Monday, 21 November 2016 12:15

What’s your recipe for fostering a positive work environment?

Written by   Rachael Pontillo, L.E., creator of Holistically Haute

For aestheticians, massage therapists, energy workers, and other hands-on practitioners, the level of stress they feel can have a negative impact on their clients and business.

Stress affects more than just the person feeling it; it spreads to every single person with which that person comes in contact. While it might seem like it is possible to shift into professional mode or put on a game face to cover stress or other negative emotions, from an energy standpoint, it always comes through. If a client senses a stressed professional or a negative or stressful working environment at the spa, they are unlikely to return or refer their friends.

Between 2013 and 2016, the top four contributors to workplace-related stress and a negative workplace environment were low pay, an unreasonable workload, unpredictability, and annoying co-workers.3 Fortunately, there are things a spa owner or manager can do to address these factors and foster a positive work environment.

Evaluate the current pay structure or payment arrangement. Spas are unique in that there is more than one arrangement a professional can have while working at a spa. They may be part-time or full-time employees who are paid an hourly wage in addition to gratuity and benefits, commission-based employees, or independent contractors. Other times, they are not employees at all; for example, the practitioner may be renting space from the spa. Whatever the arrangement, it should be agreed upon and fair to all parties and some type of monetary incentive or bonus structure should be built in.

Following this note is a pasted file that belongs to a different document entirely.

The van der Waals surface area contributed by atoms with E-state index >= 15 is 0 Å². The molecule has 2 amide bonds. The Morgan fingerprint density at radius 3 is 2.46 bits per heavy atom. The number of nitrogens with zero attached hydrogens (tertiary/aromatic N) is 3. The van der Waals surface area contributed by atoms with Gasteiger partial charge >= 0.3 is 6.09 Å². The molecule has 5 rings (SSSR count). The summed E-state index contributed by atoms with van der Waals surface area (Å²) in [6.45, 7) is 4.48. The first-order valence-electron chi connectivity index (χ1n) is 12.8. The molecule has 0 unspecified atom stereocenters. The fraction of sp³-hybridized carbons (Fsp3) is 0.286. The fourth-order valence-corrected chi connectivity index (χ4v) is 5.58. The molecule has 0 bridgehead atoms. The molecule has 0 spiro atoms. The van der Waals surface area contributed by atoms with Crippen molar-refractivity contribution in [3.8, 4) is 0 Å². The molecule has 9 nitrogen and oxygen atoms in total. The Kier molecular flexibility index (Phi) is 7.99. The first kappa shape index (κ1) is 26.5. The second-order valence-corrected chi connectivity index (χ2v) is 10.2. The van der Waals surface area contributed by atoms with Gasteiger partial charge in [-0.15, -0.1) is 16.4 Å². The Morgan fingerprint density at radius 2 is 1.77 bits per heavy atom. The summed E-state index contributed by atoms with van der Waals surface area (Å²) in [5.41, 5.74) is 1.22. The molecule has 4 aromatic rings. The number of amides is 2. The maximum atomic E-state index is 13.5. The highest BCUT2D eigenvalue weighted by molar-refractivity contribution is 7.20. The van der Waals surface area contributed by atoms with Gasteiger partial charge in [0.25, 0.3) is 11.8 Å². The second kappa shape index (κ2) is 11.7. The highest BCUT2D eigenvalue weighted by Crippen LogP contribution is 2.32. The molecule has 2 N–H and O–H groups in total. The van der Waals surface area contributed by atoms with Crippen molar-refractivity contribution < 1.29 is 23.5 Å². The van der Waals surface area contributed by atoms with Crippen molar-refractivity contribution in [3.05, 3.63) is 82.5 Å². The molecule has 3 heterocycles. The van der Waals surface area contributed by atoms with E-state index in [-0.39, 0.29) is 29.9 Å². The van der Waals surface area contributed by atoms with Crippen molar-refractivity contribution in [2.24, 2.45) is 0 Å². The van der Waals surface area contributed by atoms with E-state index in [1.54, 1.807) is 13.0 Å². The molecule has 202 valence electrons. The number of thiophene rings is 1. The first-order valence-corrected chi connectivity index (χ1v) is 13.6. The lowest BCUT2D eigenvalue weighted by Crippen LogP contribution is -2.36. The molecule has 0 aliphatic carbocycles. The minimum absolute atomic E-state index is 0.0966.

Create guidelines around scheduling and stick to them. It can be difficult to gauge how many clients professionals should see each day. While overbooking may seem like a good way to compensate for no-show clients, it is a sure-fire way to increase workload-related stress. Scheduling a reasonable amount of time between clients and not over-booking are extremely important. While the unpredictability of whether a client will show or not is stressful, downtime can be translated into productive time. If a professional does end up with a cancellation or no-show, there are many productive ways they can spend that time, like marketing, interacting on social media, and networking. This time will help to grow the business.

Having a plan in place with weekly goals that need to be accomplished will ensure a reasonable workload and sense of security in the workplace.

Finally, workplace gossip needs to stop. This behavior still happens far too often in spa break rooms and during downtime. It spreads negative energy that, just like stress, affects everyone in the environment and the business. Spa managers should have specific guidelines with clearly stated consequences surrounding workplace gossip in order to ensure professional behavior and a positive work environment for all who work in the building, as well as for clients who come in for self-care and relaxation.

1 U.S. Bureau of Labor Statistics. (24 June 2016) American Time Use Survey Summary.
2 (n.d.) Reader Reaction: Job Stress Survey Results.
3 GlobeNewswire News Room. NASDAQ Global Newswire, Inc, (9 Apr. 2013.) Workplace Stress on the Rise With 83% of Americans Frazzled by Something at Work.

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